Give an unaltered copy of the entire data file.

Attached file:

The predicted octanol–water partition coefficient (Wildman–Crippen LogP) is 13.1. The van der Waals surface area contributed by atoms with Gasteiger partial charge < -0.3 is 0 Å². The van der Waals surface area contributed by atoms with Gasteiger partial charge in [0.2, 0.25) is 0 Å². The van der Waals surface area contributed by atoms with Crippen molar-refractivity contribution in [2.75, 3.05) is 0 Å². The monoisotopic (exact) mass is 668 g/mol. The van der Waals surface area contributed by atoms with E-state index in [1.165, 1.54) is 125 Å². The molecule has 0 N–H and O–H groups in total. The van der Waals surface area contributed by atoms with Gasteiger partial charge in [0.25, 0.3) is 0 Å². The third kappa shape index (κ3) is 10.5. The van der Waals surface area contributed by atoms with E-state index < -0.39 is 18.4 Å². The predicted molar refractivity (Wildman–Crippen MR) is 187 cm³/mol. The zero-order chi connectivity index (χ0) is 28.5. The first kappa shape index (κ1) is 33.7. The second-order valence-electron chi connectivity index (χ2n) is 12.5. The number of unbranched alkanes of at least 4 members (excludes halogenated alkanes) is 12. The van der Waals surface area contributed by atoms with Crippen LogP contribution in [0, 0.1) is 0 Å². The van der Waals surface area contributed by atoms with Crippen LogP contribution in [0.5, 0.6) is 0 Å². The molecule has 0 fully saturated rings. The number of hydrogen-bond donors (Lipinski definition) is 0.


The predicted octanol–water partition coefficient (Wildman–Crippen LogP) is 13.1. The van der Waals surface area contributed by atoms with Gasteiger partial charge < -0.3 is 0 Å². The van der Waals surface area contributed by atoms with Gasteiger partial charge in [0.2, 0.25) is 0 Å². The van der Waals surface area contributed by atoms with Crippen molar-refractivity contribution in [2.75, 3.05) is 0 Å². The monoisotopic (exact) mass is 668 g/mol. The van der Waals surface area contributed by atoms with E-state index in [1.165, 1.54) is 125 Å². The molecule has 0 N–H and O–H groups in total. The van der Waals surface area contributed by atoms with Gasteiger partial charge in [0.25, 0.3) is 0 Å². The third kappa shape index (κ3) is 10.5. The van der Waals surface area contributed by atoms with E-state index < -0.39 is 18.4 Å². The predicted molar refractivity (Wildman–Crippen MR) is 187 cm³/mol. The zero-order chi connectivity index (χ0) is 28.5. The first kappa shape index (κ1) is 33.7. The second-order valence-electron chi connectivity index (χ2n) is 12.5. The number of unbranched alkanes of at least 4 members (excludes halogenated alkanes) is 12. The van der Waals surface area contributed by atoms with Crippen LogP contribution in [0, 0.1) is 0 Å². The van der Waals surface area contributed by atoms with Crippen LogP contribution in [0.5, 0.6) is 0 Å². The molecule has 0 fully saturated rings. The number of hydrogen-bond donors (Lipinski definition) is 0.